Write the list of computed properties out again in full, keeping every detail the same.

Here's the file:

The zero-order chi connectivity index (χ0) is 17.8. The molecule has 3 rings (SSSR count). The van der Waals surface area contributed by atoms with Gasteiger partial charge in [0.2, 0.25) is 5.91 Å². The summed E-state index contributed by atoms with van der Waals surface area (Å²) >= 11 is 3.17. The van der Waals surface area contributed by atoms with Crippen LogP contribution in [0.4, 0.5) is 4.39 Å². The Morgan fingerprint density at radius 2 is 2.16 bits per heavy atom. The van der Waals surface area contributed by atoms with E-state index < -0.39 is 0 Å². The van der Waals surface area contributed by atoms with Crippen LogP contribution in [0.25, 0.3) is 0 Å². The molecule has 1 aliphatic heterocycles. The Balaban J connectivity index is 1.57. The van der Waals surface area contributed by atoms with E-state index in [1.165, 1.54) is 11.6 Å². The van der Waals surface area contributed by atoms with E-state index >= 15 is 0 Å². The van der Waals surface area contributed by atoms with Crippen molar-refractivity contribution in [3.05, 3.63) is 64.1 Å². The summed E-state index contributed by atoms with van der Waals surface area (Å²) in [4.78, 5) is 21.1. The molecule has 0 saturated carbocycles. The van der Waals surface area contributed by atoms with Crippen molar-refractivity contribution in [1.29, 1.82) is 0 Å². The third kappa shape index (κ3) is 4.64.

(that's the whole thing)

The zero-order chi connectivity index (χ0) is 17.8. The molecule has 3 rings (SSSR count). The van der Waals surface area contributed by atoms with Gasteiger partial charge in [0.2, 0.25) is 5.91 Å². The summed E-state index contributed by atoms with van der Waals surface area (Å²) >= 11 is 3.17. The van der Waals surface area contributed by atoms with Crippen LogP contribution in [0.4, 0.5) is 4.39 Å². The Morgan fingerprint density at radius 2 is 2.16 bits per heavy atom. The van der Waals surface area contributed by atoms with E-state index < -0.39 is 0 Å². The van der Waals surface area contributed by atoms with Crippen LogP contribution in [0.25, 0.3) is 0 Å². The molecule has 1 aliphatic heterocycles. The Balaban J connectivity index is 1.57. The van der Waals surface area contributed by atoms with E-state index in [1.165, 1.54) is 11.6 Å². The van der Waals surface area contributed by atoms with E-state index >= 15 is 0 Å². The van der Waals surface area contributed by atoms with Crippen molar-refractivity contribution in [3.05, 3.63) is 64.1 Å². The summed E-state index contributed by atoms with van der Waals surface area (Å²) in [4.78, 5) is 21.1. The molecule has 0 saturated carbocycles. The van der Waals surface area contributed by atoms with Crippen molar-refractivity contribution in [1.29, 1.82) is 0 Å². The third kappa shape index (κ3) is 4.64.